Go to the hardware store and ask a sales person to show you the sheet metal screws. You only need about 10 per shoe. I find that 3/8-inch length are best. They're long enough to stay securely in the shoe, yet if you want to remove the shoes later, they're easier to get out. You obviously wouldn't want a screw that is so long that it punctures through the sole of the shoe and into the footbed—ouch! I've only experimented with screws on the perimeter of the sole of the shoe. I would worry about a screw under the ball of the foot or big toe, even though I agree with those who advocate for a neutral (i.e. flat) foot landing, yet the screws on the perimeter seem to do the trick. If you're a heel striker, you can put two or three screws in the part of the shoe where you strike (just look for the area that is worn on the shoe).
That's it. Screw shoes are fantastic when you're out on an easy run on snow. Personally I love those easy runs where you don't see anyone outside; you feel good about the fact that you're getting your run in even though it's cold outside.
Screw shoes are great for easier, slower running. I've never done any faster running in them, and I would worry about slipping and falling (which is such a concern for me given my coaching experience—I've had runners who fell once, and had to alter their training for the next six weeks).
More: Tips for Running Outside During Winter
When it comes to winter workouts, I love fartleks this time of year. Why? Because you can just play with pace. If you're indoors, you can simply get down to your threshold pace and run it for a few minutes, then back off to a pace that is faster than your easy pace, but still slow enough that you recover a bit. My college track coach called this pace "steady." Then you repeat it—faster running followed by steady running. I like to just go by feel and say, "For 50 minutes I'm just going to play with pace." Fartlek is a Swedish term that means "speed-play," and I assign it for athletes because I want them to learn where their aerobic threshold is by playing with pace.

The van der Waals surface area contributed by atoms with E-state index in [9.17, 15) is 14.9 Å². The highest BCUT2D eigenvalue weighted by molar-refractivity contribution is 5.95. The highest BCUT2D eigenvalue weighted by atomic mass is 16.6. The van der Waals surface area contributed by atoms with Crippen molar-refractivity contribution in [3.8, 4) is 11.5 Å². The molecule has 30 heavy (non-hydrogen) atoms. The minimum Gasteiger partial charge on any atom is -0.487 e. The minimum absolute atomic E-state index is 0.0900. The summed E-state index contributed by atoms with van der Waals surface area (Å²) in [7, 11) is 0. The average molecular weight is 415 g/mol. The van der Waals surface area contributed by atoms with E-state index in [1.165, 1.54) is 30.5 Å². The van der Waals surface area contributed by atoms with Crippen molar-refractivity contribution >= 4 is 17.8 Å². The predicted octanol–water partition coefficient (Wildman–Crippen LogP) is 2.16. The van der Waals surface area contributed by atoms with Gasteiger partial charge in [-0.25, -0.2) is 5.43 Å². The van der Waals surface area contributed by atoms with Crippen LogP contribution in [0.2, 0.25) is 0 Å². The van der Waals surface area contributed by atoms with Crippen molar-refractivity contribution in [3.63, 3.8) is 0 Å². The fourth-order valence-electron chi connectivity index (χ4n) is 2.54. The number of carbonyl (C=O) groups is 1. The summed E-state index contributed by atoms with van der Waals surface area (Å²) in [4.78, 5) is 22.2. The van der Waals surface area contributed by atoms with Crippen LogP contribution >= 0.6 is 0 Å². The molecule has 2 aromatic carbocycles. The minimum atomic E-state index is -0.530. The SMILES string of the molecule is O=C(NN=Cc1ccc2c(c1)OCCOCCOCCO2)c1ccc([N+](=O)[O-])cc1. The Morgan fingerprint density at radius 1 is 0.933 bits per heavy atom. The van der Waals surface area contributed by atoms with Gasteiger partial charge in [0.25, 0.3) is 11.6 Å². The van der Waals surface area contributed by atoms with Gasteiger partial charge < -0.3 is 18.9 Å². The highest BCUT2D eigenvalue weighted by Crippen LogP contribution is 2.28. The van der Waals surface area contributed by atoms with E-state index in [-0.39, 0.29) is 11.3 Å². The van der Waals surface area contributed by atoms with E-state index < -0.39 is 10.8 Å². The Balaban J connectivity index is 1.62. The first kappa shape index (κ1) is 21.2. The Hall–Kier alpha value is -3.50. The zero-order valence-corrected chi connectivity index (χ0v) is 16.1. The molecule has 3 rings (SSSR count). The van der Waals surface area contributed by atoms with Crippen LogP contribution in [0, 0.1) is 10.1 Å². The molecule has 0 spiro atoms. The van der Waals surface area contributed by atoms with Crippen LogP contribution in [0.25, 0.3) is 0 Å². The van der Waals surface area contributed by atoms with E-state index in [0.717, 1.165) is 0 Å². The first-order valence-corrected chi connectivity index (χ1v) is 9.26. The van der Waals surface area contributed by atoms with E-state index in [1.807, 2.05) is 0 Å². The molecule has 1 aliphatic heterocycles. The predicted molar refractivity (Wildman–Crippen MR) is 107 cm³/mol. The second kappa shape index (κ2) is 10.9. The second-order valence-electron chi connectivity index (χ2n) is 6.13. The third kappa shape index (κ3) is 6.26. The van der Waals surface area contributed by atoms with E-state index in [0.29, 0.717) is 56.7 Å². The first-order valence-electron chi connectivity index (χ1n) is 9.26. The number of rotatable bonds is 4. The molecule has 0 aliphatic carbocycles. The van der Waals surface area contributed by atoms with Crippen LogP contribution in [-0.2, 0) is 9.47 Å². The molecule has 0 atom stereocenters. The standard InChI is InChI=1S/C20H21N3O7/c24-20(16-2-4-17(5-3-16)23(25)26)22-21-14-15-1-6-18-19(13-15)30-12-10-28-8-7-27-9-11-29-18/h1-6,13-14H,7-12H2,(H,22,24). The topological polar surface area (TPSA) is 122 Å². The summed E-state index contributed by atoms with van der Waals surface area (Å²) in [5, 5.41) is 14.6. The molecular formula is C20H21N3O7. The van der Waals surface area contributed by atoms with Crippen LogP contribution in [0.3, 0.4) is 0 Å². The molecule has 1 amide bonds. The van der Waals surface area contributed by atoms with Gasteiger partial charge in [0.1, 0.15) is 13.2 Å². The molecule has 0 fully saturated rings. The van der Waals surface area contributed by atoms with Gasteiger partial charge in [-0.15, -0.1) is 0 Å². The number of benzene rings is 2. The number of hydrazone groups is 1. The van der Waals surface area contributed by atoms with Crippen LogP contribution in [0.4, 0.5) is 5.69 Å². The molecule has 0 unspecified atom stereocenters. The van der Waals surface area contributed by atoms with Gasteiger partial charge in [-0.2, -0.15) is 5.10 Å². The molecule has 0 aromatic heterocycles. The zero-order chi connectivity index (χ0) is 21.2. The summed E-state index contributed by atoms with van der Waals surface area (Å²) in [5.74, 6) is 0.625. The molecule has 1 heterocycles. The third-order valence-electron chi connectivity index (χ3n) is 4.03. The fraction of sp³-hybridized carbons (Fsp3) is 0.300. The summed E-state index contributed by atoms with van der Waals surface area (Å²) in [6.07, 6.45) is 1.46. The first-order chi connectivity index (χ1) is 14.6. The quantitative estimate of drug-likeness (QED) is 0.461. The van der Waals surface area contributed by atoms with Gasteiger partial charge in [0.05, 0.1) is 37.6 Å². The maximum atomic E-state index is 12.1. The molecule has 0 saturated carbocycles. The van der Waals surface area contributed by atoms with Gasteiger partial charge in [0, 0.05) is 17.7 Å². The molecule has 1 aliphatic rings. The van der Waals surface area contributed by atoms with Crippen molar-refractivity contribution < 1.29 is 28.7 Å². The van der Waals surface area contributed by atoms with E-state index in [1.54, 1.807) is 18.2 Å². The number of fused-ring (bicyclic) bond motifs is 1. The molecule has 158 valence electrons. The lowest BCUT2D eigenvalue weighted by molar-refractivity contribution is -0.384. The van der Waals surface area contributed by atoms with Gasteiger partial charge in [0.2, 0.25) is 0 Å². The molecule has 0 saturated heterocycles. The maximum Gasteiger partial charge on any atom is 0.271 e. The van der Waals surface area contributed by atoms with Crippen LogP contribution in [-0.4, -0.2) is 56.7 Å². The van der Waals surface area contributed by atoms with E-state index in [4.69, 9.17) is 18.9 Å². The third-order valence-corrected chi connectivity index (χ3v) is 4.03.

More: 6 Fartlek Workouts for 3 Training Phases
But if you're someone who needs more structure, you can do a workout where you run five-minute blocks of time. You can run two minutes at your threshold pace, then back off for three minutes, then repeat. We call that "two minutes on, three minutes steady."
Or you can do three on, two minutes steady, which is obviously a bit more challenging. Or you can do four minutes on and just one minute steady, which is a workout I like to use once I think someone is fit and ready to start racing. That minute is so short that your heart rate doesn't come down much (assuming you're running steady and not easy), but it does give you a mental break between the four-minute segments. Because the workout consists of five-minute blocks, you simply figure out how many minutes you want to run—30 minutes, 40 minutes, 50 minutes—and do the corresponding number of blocks (so 6, 8 or 10). With a short warm-up and short cooldown, you can get a great stimulus in a short amount of time.
Finally, there are two simple things you can do in the winter to ensure that you are ready to train hard and race well in the spring. First, you need to conserve some mental energy in the winter. If you can't stand the cold and can't stand another day on the treadmill, then cross-train or do some general strength and mobility. No big deal. You won't lose fitness. And that one-day break will probably give you the motivation to get back after it the next day.
More: What Is Running-Specific Strength Training?
The second thing is very simple. It's so easy to become a night owl in the winter when the sun goes down so early. Resist that lifestyle and go to bed on time, or even a bit earlier than you normally do. The winter is a great time to catch up on your sleep, regenerate and recover. The intensity of your running will probably be lower in the winter months, yet you still want to rest to stave off both injury and illness. So get your rest and don't stay up watching television.
Best of luck this winter. The cold, snow and ice will eventually end, but in the meantime, train smart so that you an train even better when the weather warms.
More: 3 Winter Training Secrets to Prepare for a Strong Spring
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